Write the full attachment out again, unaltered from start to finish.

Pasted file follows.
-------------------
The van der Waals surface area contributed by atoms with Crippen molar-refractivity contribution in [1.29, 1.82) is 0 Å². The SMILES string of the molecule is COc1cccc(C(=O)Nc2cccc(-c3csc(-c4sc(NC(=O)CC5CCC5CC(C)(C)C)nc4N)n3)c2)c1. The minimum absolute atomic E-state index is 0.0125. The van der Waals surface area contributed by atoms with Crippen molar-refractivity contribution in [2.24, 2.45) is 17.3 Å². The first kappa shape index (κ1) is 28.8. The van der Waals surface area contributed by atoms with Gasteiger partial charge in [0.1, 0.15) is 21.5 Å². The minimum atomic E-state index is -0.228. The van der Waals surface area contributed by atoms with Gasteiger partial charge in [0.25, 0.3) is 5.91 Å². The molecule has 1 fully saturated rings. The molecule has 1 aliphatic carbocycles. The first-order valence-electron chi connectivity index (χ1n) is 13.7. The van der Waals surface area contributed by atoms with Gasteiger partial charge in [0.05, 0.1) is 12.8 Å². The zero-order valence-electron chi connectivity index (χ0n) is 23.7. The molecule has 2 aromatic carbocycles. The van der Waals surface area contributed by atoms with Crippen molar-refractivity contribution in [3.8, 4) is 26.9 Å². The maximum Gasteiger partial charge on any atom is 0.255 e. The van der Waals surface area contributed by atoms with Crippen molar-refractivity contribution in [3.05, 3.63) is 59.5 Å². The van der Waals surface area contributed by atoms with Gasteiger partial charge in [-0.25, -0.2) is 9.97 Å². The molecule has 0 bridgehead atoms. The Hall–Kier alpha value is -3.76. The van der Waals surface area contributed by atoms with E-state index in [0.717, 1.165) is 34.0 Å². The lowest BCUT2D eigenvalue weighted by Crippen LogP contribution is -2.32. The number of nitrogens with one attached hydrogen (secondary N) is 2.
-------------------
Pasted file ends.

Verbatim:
The van der Waals surface area contributed by atoms with Crippen molar-refractivity contribution in [1.29, 1.82) is 0 Å². The SMILES string of the molecule is COc1cccc(C(=O)Nc2cccc(-c3csc(-c4sc(NC(=O)CC5CCC5CC(C)(C)C)nc4N)n3)c2)c1. The minimum absolute atomic E-state index is 0.0125. The van der Waals surface area contributed by atoms with Crippen molar-refractivity contribution in [2.24, 2.45) is 17.3 Å². The first kappa shape index (κ1) is 28.8. The van der Waals surface area contributed by atoms with Gasteiger partial charge in [0.1, 0.15) is 21.5 Å². The minimum atomic E-state index is -0.228. The van der Waals surface area contributed by atoms with Gasteiger partial charge in [0.25, 0.3) is 5.91 Å². The molecule has 1 fully saturated rings. The molecule has 1 aliphatic carbocycles. The first-order valence-electron chi connectivity index (χ1n) is 13.7. The van der Waals surface area contributed by atoms with Gasteiger partial charge in [0.05, 0.1) is 12.8 Å². The zero-order valence-electron chi connectivity index (χ0n) is 23.7. The molecule has 2 aromatic carbocycles. The van der Waals surface area contributed by atoms with Crippen molar-refractivity contribution in [3.8, 4) is 26.9 Å². The maximum Gasteiger partial charge on any atom is 0.255 e. The van der Waals surface area contributed by atoms with Crippen molar-refractivity contribution in [3.05, 3.63) is 59.5 Å². The van der Waals surface area contributed by atoms with Gasteiger partial charge in [-0.25, -0.2) is 9.97 Å². The molecule has 0 bridgehead atoms. The Hall–Kier alpha value is -3.76. The van der Waals surface area contributed by atoms with E-state index in [0.717, 1.165) is 34.0 Å². The lowest BCUT2D eigenvalue weighted by Crippen LogP contribution is -2.32. The number of nitrogens with one attached hydrogen (secondary N) is 2.